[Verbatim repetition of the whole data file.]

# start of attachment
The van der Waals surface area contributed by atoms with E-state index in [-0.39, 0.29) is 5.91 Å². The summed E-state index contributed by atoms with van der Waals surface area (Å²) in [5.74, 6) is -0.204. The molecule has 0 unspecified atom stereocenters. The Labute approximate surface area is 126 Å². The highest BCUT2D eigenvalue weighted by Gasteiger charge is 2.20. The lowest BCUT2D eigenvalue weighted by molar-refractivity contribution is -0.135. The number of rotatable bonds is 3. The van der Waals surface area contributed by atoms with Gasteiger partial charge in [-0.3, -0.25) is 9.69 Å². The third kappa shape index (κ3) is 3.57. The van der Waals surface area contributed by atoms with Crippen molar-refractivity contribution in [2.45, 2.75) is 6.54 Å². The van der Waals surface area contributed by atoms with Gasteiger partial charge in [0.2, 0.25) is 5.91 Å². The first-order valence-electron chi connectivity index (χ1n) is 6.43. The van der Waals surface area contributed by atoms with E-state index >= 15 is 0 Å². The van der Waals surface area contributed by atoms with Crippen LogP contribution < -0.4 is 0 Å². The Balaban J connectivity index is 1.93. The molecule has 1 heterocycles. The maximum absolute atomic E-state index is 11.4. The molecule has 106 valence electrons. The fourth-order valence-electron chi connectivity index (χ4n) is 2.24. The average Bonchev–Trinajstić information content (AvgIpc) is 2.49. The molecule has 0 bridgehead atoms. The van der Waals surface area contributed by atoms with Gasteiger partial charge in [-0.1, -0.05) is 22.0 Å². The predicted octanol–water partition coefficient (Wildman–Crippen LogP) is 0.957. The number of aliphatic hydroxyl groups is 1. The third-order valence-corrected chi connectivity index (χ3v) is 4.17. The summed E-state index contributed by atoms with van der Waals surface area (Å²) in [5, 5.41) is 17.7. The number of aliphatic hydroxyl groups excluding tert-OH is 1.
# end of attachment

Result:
The van der Waals surface area contributed by atoms with E-state index in [-0.39, 0.29) is 5.91 Å². The summed E-state index contributed by atoms with van der Waals surface area (Å²) in [5.74, 6) is -0.204. The molecule has 0 unspecified atom stereocenters. The Labute approximate surface area is 126 Å². The highest BCUT2D eigenvalue weighted by Gasteiger charge is 2.20. The lowest BCUT2D eigenvalue weighted by molar-refractivity contribution is -0.135. The number of rotatable bonds is 3. The van der Waals surface area contributed by atoms with Gasteiger partial charge in [-0.3, -0.25) is 9.69 Å². The third kappa shape index (κ3) is 3.57. The van der Waals surface area contributed by atoms with Crippen molar-refractivity contribution in [2.45, 2.75) is 6.54 Å². The van der Waals surface area contributed by atoms with Gasteiger partial charge in [0.2, 0.25) is 5.91 Å². The first-order valence-electron chi connectivity index (χ1n) is 6.43. The van der Waals surface area contributed by atoms with E-state index >= 15 is 0 Å². The van der Waals surface area contributed by atoms with Crippen LogP contribution < -0.4 is 0 Å². The Balaban J connectivity index is 1.93. The molecule has 1 heterocycles. The maximum absolute atomic E-state index is 11.4. The molecule has 106 valence electrons. The fourth-order valence-electron chi connectivity index (χ4n) is 2.24. The average Bonchev–Trinajstić information content (AvgIpc) is 2.49. The molecule has 0 bridgehead atoms. The van der Waals surface area contributed by atoms with Gasteiger partial charge in [-0.1, -0.05) is 22.0 Å². The predicted octanol–water partition coefficient (Wildman–Crippen LogP) is 0.957. The number of aliphatic hydroxyl groups is 1. The third-order valence-corrected chi connectivity index (χ3v) is 4.17. The summed E-state index contributed by atoms with van der Waals surface area (Å²) in [5, 5.41) is 17.7. The number of aliphatic hydroxyl groups excluding tert-OH is 1.